Required Plans and Permits for Starting a New Laboratory

Setting up a new lab space is a careful and specific process that must follow legal requirements. Along with a business plan, your lab must also have the funds for equipment, space, staff, and the correct permits.

A lab move, unlike other operations, demands a thorough understanding of both hazardous materials and transportation regulations. Everything must comply with EPA, OSHA, DOT, and IATA requirements, as well as any other regulatory agencies involved. It is recommended to inquire with your local regulatory agencies about what is required of your lab throughout the transition. Hiring a consultant to advise on the project's logistics is another way to ensure your operations at your new laboratory stay on track

Municipality Dependent Lab Permits

  • Recombinant DNA (rDNA) – If you or your company does any work using or manipulating recombinant DNA in the city of Cambridge, you may require an rDNA permit. The Cambridge Recombinant DNA Technology Ordinance, which is overseen by the Cambridge Biosafety Committee, establishes regulation of university and commercial facilities that participate in rDNA research (CBC). The National Institute of Health (NIH) Guidelines for Research Involving DNA Molecules are the foundation of Cambridge's ordinance.
  • Compressed Gas Storage – Permits may be required by your local Fire Code, to store, transport on site, dispense, use, or handle compressed gases in excess of certain quantities. Be sure to check with your local fire department or environmental agency to confirm if this is required for your facility.
  • Wastewater Discharge – A permit may be required if you discharge pollutants into a municipal storm sewage system, depending on the pollutant. It is recommended to inquire with your state EPA agency to be sure of your obligations.

OSHA-Required Lab Plans and Permits

  • Flammable Liquid Storage – If a new facility will be utilizing and transporting flammable substances, an operational permit is needed. It's important to remember that each county has its own set of permit requirements.
  • Contingency Plan – Large quantity generators (LQGs) of hazardous waste require contingency plans. Organizations use contingency plans to identify possible sources of risk and build strategies so these hazards can be avoided. Various agencies, including OSHA and local regulatory agencies, require the development of these plans.
  • Emergency Action Plan – These plans are to provide direction to facility administrators and emergency responders should an emergency occur. These plans should detail the response to various types of emergencies.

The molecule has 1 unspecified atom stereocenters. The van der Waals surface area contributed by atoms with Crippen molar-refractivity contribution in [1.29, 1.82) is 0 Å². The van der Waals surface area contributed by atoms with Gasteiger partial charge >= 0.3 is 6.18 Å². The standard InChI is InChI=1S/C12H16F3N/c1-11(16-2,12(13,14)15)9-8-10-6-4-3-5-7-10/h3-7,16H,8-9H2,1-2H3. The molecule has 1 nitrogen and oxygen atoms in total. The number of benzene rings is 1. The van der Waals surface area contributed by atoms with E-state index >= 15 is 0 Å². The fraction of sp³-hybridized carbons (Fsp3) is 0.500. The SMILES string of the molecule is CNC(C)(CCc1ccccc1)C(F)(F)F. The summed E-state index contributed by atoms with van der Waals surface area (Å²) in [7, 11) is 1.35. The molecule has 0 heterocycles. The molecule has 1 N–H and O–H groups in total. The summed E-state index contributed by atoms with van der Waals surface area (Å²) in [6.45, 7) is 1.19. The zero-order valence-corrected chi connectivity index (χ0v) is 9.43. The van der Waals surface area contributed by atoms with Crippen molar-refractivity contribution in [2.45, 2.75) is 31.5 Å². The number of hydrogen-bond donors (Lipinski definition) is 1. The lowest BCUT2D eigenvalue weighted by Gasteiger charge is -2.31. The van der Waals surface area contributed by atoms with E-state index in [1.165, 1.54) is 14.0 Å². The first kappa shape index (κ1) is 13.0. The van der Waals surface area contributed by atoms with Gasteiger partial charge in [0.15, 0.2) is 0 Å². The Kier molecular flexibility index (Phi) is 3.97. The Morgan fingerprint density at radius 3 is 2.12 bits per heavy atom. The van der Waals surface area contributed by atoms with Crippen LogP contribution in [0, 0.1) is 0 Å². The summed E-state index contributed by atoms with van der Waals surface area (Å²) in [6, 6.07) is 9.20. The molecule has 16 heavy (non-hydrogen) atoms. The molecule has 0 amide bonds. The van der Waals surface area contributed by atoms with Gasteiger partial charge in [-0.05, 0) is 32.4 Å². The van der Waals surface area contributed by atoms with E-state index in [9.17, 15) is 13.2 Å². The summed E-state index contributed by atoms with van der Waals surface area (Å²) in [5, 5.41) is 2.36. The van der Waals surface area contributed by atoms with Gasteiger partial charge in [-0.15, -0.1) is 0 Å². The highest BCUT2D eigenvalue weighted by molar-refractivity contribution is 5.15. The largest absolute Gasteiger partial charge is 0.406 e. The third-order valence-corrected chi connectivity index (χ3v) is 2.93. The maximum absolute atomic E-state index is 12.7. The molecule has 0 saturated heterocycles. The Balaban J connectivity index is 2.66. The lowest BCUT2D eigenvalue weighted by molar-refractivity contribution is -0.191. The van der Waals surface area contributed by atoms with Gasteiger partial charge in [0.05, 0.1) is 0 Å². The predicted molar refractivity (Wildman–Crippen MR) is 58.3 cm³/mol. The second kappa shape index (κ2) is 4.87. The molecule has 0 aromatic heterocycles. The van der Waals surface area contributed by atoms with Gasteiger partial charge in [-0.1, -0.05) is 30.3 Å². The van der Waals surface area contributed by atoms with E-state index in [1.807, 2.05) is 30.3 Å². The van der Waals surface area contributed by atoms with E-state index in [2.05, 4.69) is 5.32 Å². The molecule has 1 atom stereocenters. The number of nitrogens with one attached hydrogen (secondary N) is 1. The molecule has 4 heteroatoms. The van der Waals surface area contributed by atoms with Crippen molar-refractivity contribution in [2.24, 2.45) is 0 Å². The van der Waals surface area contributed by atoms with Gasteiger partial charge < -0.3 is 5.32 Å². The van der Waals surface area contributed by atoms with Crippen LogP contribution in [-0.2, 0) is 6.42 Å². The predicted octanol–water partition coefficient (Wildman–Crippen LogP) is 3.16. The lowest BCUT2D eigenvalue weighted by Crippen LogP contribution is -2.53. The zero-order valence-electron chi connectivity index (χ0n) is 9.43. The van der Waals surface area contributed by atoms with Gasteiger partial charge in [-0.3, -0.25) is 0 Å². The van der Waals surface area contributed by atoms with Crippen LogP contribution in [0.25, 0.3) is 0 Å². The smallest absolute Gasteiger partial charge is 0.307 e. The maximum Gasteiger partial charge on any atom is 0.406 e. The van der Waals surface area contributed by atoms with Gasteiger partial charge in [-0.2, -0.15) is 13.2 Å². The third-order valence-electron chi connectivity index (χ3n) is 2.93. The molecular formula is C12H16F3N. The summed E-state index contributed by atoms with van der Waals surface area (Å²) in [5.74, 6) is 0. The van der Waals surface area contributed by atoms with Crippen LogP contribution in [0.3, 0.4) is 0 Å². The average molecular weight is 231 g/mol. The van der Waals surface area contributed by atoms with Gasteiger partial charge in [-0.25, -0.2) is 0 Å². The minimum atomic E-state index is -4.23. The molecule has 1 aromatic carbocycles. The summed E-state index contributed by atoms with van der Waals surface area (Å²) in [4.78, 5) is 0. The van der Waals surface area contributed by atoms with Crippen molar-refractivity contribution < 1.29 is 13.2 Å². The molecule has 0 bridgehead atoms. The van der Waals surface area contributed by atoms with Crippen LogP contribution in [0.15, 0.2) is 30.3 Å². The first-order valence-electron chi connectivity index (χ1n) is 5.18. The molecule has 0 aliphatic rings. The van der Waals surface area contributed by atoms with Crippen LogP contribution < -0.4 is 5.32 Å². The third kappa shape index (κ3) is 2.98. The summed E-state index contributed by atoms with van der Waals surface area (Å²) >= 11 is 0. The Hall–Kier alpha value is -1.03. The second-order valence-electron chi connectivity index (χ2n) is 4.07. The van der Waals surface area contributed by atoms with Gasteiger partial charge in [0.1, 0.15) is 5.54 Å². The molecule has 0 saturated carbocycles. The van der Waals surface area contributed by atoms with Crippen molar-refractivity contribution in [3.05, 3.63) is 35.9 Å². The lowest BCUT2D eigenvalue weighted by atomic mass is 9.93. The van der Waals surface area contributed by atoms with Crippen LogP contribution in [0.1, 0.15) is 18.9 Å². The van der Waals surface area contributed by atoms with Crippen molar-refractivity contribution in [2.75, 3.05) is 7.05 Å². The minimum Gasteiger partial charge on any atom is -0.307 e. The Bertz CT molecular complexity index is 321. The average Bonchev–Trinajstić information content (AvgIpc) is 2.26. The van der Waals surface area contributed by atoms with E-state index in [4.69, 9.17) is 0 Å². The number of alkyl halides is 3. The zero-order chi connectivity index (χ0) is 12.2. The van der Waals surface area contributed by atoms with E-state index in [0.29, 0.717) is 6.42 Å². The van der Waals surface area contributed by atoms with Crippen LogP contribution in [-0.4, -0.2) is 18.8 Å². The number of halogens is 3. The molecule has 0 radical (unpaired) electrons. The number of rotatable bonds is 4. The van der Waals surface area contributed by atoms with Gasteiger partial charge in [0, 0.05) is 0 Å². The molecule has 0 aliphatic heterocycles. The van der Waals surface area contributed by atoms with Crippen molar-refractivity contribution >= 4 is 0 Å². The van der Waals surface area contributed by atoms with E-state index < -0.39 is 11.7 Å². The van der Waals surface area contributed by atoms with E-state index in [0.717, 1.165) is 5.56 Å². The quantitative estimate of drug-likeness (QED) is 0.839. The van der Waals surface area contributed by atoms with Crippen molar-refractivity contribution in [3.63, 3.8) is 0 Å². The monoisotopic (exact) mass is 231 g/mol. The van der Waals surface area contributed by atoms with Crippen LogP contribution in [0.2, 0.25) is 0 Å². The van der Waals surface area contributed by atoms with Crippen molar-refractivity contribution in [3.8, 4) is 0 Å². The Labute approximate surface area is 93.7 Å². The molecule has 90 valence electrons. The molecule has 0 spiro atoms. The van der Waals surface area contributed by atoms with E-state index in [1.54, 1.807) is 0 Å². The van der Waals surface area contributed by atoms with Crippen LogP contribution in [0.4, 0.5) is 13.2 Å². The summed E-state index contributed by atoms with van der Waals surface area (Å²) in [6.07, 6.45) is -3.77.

• Chemical Hygiene Plan – This is a written program that outlines the rules, processes, and responsibilities for protecting employees from the health risks posed by hazardous chemicals handled in the workplace.
  • Exposure Control Plan – An Exposure Control Plan is intended to be used to address inquiries about bloodborne pathogens and ensure that exposure control measures are in place. OSHA Bloodborne Pathogens Standard requires you to prepare an Exposure Control Plan if you expect to be exposed to blood or other bodily fluids in the lab.
  • Hazard Communication *NOT HAZARDOUS COMMUNICATION* – OSHA requires employers to develop and implement a documented hazard communication plan. This requirement is in place to guarantee the standard is followed in a methodical manner. The documented plan must detail how you intend to meet the standards, it typically aligns with the Chemical Hygiene Plan in laboratories.

Other Permits and Requirements

  • EPA ID Number – Generators of RCRA (federal) hazardous waste are issued federal EPA ID Numbers. If you or your company produces more than 100 kilos of RCRA hazardous waste or 1 kilogram of RCRA acutely hazardous waste every month, you must get a federal EPA ID Number.
  • Controlled Substances – Before managing controlled substances, you must first get a DEA permit. Look up a chemical on the DEA's "List of Controlled Substances" to check whether it's a drug. If your chemical is on the list, record the Schedule number and drug code because you may need it on the application.

EHS programs, permits and plans represent the basic foundational compliance elements needed for your organization. However, it must be emphasized that they represent the minimum requirements for you to get started on Day 1. Further EHS buildout will be required for a complete and sustainable EHS compliance program. To assist with this process, Triumvirate Environmental will coordinate with clients to formalize a schedule and timeline for applicable project milestones. Clients should communicate a target date to complete all deliverables and an application permit should be submitted within the first 60 – 90 days of this agreement and kickoff meeting. To learn more about our lab and facility services, please click below.

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